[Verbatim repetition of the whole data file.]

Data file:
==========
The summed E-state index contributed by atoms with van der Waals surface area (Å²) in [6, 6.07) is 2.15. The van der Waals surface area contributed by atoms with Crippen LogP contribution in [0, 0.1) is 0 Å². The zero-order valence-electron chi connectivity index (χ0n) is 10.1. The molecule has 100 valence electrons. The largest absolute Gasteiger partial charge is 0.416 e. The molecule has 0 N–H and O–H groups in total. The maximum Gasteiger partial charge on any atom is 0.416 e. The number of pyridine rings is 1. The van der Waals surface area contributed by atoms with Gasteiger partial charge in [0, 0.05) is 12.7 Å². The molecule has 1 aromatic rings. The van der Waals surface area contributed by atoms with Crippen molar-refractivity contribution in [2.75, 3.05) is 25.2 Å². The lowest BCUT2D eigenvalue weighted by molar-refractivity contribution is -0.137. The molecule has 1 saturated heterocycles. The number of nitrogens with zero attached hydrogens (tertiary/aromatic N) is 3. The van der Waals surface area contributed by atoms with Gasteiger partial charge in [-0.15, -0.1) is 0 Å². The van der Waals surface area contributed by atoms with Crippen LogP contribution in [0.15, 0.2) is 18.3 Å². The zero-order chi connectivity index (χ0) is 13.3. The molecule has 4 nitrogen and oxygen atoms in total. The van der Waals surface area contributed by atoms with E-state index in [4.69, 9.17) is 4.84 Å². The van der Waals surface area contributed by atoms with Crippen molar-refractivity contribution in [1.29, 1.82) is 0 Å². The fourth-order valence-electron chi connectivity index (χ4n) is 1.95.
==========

The summed E-state index contributed by atoms with van der Waals surface area (Å²) in [6, 6.07) is 2.15. The van der Waals surface area contributed by atoms with Crippen LogP contribution in [0, 0.1) is 0 Å². The zero-order valence-electron chi connectivity index (χ0n) is 10.1. The molecule has 100 valence electrons. The largest absolute Gasteiger partial charge is 0.416 e. The molecule has 0 N–H and O–H groups in total. The maximum Gasteiger partial charge on any atom is 0.416 e. The number of pyridine rings is 1. The van der Waals surface area contributed by atoms with Gasteiger partial charge in [0, 0.05) is 12.7 Å². The molecule has 1 aromatic rings. The van der Waals surface area contributed by atoms with Crippen molar-refractivity contribution in [2.75, 3.05) is 25.2 Å². The lowest BCUT2D eigenvalue weighted by molar-refractivity contribution is -0.137. The molecule has 1 saturated heterocycles. The number of nitrogens with zero attached hydrogens (tertiary/aromatic N) is 3. The van der Waals surface area contributed by atoms with Gasteiger partial charge in [-0.15, -0.1) is 0 Å². The van der Waals surface area contributed by atoms with Crippen LogP contribution in [0.15, 0.2) is 18.3 Å². The zero-order chi connectivity index (χ0) is 13.3. The molecule has 4 nitrogen and oxygen atoms in total. The van der Waals surface area contributed by atoms with E-state index in [4.69, 9.17) is 4.84 Å². The van der Waals surface area contributed by atoms with Crippen molar-refractivity contribution in [1.29, 1.82) is 0 Å². The fourth-order valence-electron chi connectivity index (χ4n) is 1.95.